Almost two months ago the prototype for what became known as the Thermalright Ultra-120 eXtreme showed up on our doorstep. The review of the excellent Ultra-120 was just finished and that cooler moved to the top of our performance charts along with the Tuniq Tower 120 and some specialized configurations of a few other coolers.

The eXtreme added two more heatpipes, for a total of six, but it was otherwise just like the Ultra-120 as far as we could tell. We didn't expect that much improvement over the already excellent Ultra-120, but many of you will recall that the prototype tested in the Thermalright Ultra-120 eXtreme preview set new records in air cooling. This was clearly the best air cooler ever tested in the AnandTech labs. The cooler prototype was not perfect, however. There was what we considered a major issue with the socket 775 mount, which needed to be bent to fit between the heatpipes and then straightened again. We suggested this needed to be fixed by Thermalright for the production version of the eXtreme.

It has been almost two months since our first look at the Thermalright Ultra-120 eXtreme, and the cooler is now in full production at Thermalright. You should start to see units for sale in the next few days. Thermalright advised us that they have fixed the issue with the socket 775 adapter. We were also advised that several minor refinements were made in the design of the eXtreme. Normally the availability of the production part would merely be a comment to another article or something for AnandTech Forum discussions. However, this cooler has generated a huge amount of interest simply because it performed better than any we have tested. For that reason, we felt we should take another look at the production unit, to make certain the mounting was corrected and to confirm the outstanding performance we first saw in the prototype.

Thermalright offered to ship us a retail production unit, so this is an update based on the production Ultra-120 eXtreme. We also retested the production unit to see if a second Thermalright Ultra-120 eXtreme - this one a retail unit - would perform just as well as the eXtreme prototype. We even tested with the same Scythe S-FLEX fan used in our first tests.

Coolers are less subject to production changes that degrade performance than motherboards are; we have at times found great prototype motherboards that proved less than stellar when finally in full production. For our readers, we felt a second test would confirm that the Thermalright Ultra-120 eXtreme you buy will deliver the same chart-topping performance than we found in testing at AnandTech, so today we are testing the retail production sample.

Ultra-120 eXtreme Production Kit


View All Comments

  • TA152H - Sunday, May 06, 2007 - link

    OK, first of all, I apologize for being so rude, but ...

    I think you should stop making excuses about how your test bed is set up, and set it up properly so you can test it. Not to be rude (again), but this is what you do, review items, and you should take a more serious approach to it. Read some old Byte magazines and use them as a baseline as to what technical journalism and reviews should be like. There is no reason you can't be as good, I just think you are setting the bar a little too low rather than any inherent inability. Hiding behind "we're a kiddie site and we don't review that type of stuff or that stuff in that way" doesn't sound very credible either, although it's used a lot.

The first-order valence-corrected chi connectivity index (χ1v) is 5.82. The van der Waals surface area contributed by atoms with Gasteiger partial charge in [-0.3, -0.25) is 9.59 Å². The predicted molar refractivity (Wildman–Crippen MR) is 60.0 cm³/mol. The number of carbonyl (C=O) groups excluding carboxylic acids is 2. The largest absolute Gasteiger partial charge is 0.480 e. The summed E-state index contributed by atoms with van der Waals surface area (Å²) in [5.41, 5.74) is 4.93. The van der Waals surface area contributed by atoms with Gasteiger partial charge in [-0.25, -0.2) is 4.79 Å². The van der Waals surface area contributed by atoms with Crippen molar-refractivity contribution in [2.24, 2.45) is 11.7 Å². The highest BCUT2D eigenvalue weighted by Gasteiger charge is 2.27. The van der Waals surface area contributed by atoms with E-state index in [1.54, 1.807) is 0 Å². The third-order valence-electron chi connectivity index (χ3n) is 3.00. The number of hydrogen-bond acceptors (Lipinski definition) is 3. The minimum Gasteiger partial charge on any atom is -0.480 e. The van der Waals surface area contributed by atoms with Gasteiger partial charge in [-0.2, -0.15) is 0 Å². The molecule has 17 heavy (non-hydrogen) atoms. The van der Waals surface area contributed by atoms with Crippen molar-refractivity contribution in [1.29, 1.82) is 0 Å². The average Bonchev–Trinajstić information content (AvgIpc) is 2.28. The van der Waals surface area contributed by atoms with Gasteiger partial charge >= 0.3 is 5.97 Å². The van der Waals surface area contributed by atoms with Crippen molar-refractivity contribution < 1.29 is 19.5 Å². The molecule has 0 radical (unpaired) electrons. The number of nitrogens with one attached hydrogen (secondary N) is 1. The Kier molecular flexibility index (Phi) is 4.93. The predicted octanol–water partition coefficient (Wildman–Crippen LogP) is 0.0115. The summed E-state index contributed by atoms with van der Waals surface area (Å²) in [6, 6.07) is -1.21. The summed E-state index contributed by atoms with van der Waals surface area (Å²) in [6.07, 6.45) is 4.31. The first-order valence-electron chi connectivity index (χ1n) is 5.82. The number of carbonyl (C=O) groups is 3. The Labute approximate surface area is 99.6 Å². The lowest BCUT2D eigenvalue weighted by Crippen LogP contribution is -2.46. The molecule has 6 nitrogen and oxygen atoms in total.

Also, never assume people have read previous articles and remember everything in them, that's just basic journalism. Minimally, provide a link to that page, but expecting people to remember this was tested in a previous review when you didn't in this review is a little bit of a stretch.

  • Wesley Fink - Tuesday, May 08, 2007 - link

    It is beyond rude to apologize while you are taking off the gloves so you can use bare knuckels. I will not apologize for not providing fanless results that are not likely valid just becuase you want them. Our current test setup was not conceived for fanless testing, and we make every effort not to make changes in test beds.

    We do try to listen to readers, but review comparisons are only valid if the test bed is the same, and a change of setups requires retesting of all the components tested to that point. For that reason, we normally make test bed changes only after completing a roundup summary, since we can retest just the top performers for future comparison with tested components on the new test setup.

    This is very different approach from web sites that test whatever they want without valid comparisons to other results. Reviews without comparisons are ads in our opinion.

    Byte is a great name from the past, but Computer Magazines appear to be fading in the marketplace since print info ages quickly in a fast moving market like computers. What works for Byte magazine is not necessarily what works for web readers. Before you pull out the "kiddie site" criticism you might consider that AnandTech is the largest and most respected of the computer review sites, as measures by real data, not speculation.
  • Bull Dog - Friday, May 04, 2007 - link

    Thermalright ROCKS. I personally hope they never change the packaging of their coolers either. Plain brown box. No need for flash colors and marketing hype, because what's inside is so good, it doesn't need it. Reply
  • etech - Sunday, May 13, 2007 - link

    Good review but I would like to see the Enzotech Ultra-X and possibly the 3RSystem Iceage 120 added to the line up.

    The Enzotech because it seems to be the closest competitor to the Ultra and is a few dollars cheaper. I also like the cooling of the board that you have with the Ultra-X style coolers. Perhaps some chipset temps could be included.

    The Iceage 120 just because I think it could be interesting with the heatpipes directly on the IHS.


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